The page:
Letter to my sons

Dear Boys,

This is a love letter to you. Every day that you have been alive is another day that I managed to keep you alive, another day you were not eaten by wolves or bears. Every day you have been alive, is another day you learned another lesson, made another friend, walked another mile, skated another park, played another song, wrote another poem, another day you made your mom proud. Every day that you have been alive, every day that you have taken a breath outside my body, you have been a love letter to me.

I did not expect you to grow up so fast and so soon. I used to get frustrated about coming up with another damn chicken recipe for our family dinners. Tonight, I sat alone at the kitchen table with a new chicken recipe dinner.  It was good. However, I made it for all of us and all of us aren’t here anymore. I could feed the leftovers to the dog, but his ass is getting kinda big. Anyway. I do regret those times I got frustrated when I was getting a meal ready for a full house. I hope you never do. Because there is no love quite like a full gathering at a kitchen table.

I did not always know what I was doing momming you. I still don’t. No parent does. There are lessons for almost everything in life except being a parent to the exact human you are assigned to be a parent to. When you were hurt or sad or suffering and I could not fix it, I can honestly say I have never known heartbreak like that before. But it is not my job to make it all better or fix it all for you, as much as I want to. It’s my job to let you go and grow.

Once when you were both old enough to be left at home alone (maybe you were 16 and 13 years old), I left you and went out for the evening. I told you, Shane, “You’re in charge of putting together dinner for you and Max. There’s pizza in the refrigerator and stuff to make salad.” When I returned a few hours later, I checked on you. You each had a bag of microwave popcorn and a Coke and you were playing Xbox Live with each other (one upstairs, one downstairs). “What’s this?” I asked you. “Well, we weren’t actually hungry, so we just had a snack,” you said. I asked Max, “Are you okay with this?” Max said, “Shane is being so nice to me!”

From this, and my many other attempts to script your lives, I learned that while I have a modicum of control and I can provide some suggestions, you are both ultimately responsible for what you do and how it will all turn out. After I had you boys, I had to reconcile myself to the fact that my heart and my soul will be walking around outside my body for the rest of my life. This love letter is to you, my heart and my soul. I believe in you. Keep doing good things in this world. Make it a better place. Show up. Work hard. Be kind. Say please and thank you. Recycle. Vote. Donate. Serve. Love. Visit your mom. I’ll make a new chicken recipe.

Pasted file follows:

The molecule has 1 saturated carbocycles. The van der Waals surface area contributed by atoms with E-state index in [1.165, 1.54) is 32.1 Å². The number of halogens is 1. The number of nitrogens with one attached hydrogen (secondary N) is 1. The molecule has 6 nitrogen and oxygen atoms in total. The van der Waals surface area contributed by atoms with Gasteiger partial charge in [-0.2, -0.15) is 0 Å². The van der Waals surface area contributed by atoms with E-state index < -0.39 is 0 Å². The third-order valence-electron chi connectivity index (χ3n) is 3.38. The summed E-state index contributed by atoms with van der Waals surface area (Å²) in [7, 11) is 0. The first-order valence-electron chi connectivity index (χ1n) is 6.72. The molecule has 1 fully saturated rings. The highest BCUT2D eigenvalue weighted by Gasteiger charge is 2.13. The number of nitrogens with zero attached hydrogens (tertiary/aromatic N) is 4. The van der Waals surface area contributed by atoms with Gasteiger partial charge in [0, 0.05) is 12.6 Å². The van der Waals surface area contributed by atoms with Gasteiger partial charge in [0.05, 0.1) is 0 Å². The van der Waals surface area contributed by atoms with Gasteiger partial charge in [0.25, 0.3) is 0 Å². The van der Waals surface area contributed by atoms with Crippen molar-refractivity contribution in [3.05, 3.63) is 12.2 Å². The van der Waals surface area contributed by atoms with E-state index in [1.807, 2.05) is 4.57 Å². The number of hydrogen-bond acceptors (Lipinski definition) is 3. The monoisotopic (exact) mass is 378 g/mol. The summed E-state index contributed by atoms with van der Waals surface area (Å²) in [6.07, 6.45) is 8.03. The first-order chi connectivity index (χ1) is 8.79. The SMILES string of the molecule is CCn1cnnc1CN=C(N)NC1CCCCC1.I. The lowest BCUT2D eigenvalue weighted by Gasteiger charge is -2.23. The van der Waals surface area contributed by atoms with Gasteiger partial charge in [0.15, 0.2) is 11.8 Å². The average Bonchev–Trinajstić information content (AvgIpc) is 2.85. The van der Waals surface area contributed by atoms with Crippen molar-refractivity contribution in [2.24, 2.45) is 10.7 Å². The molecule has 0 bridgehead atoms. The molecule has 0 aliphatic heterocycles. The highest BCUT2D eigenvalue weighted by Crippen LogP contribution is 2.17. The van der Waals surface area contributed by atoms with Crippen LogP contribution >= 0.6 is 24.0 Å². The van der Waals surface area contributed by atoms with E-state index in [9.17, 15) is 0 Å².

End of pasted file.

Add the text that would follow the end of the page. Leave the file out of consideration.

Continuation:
This is what cancer looks like

This is what cancer looks like. It’s exhaustion. After the biopsy appointment that was supposed to last four hours and you’re in the hospital, cold and alone and hungry for seven hours. And no one thought to sit with you or hold your hand or offer you solace or call your family. You are elderly and tired and cranky and just want to go home. Instead you’re told to just wait in platitudes. And left alone in the hospital room.

This is what cancer looks like. The pharmacy denying your pain medications even when your doctor says you need them because there’s a new tumor or your pain has become so unmanageable that you cannot sleep. Because “we” are fighting a war on opioids. So you’re just collateral damage because palliative care for cancer patients does not factor into winning a war.

This is what cancer looks like. One day to the next, trying to maintain a routine, and schedule, a sense that maybe tomorrow your life will be back to normal. You are fighting for that routine and that normal. And it isn’t. But you keep at it, walking the dogs and cleaning the kitchen and tending the garden and making meals. Because that is life. Life is the small things that sustain and keep you going. So you keep going.

This is what cancer looks like. It is everything you thought was going to be your life winnowed down to a small point of taking this breath and then the next. And the next. So you keep breathing.

This is what cancer looks like. Like me – the daughter of the parent with cancer. Or – the son. The father. The mother. The wife. The husband. The partner. The sibling. All of us who watch cancer and at times feel helpless to stop it. Helpless to ensure treatment. Helpless in the waiting rooms, in the emergency rooms, in the hospitals, in the doctor’s office, and at the bedside.

This is what cancer looks like. Some days, it may look like cancer is winning. But it isn’t. We cannot give up. Not for my mom. Not for your loved one. Because one day, cancer isn’t going to look like this anymore. One day, we will kick cancer’s ass. Today, I am the tired daughter. Tomorrow, I’ll be back in the fight. Never give up. My mom has not. No one should. Keep fighting.  #f*ckcancer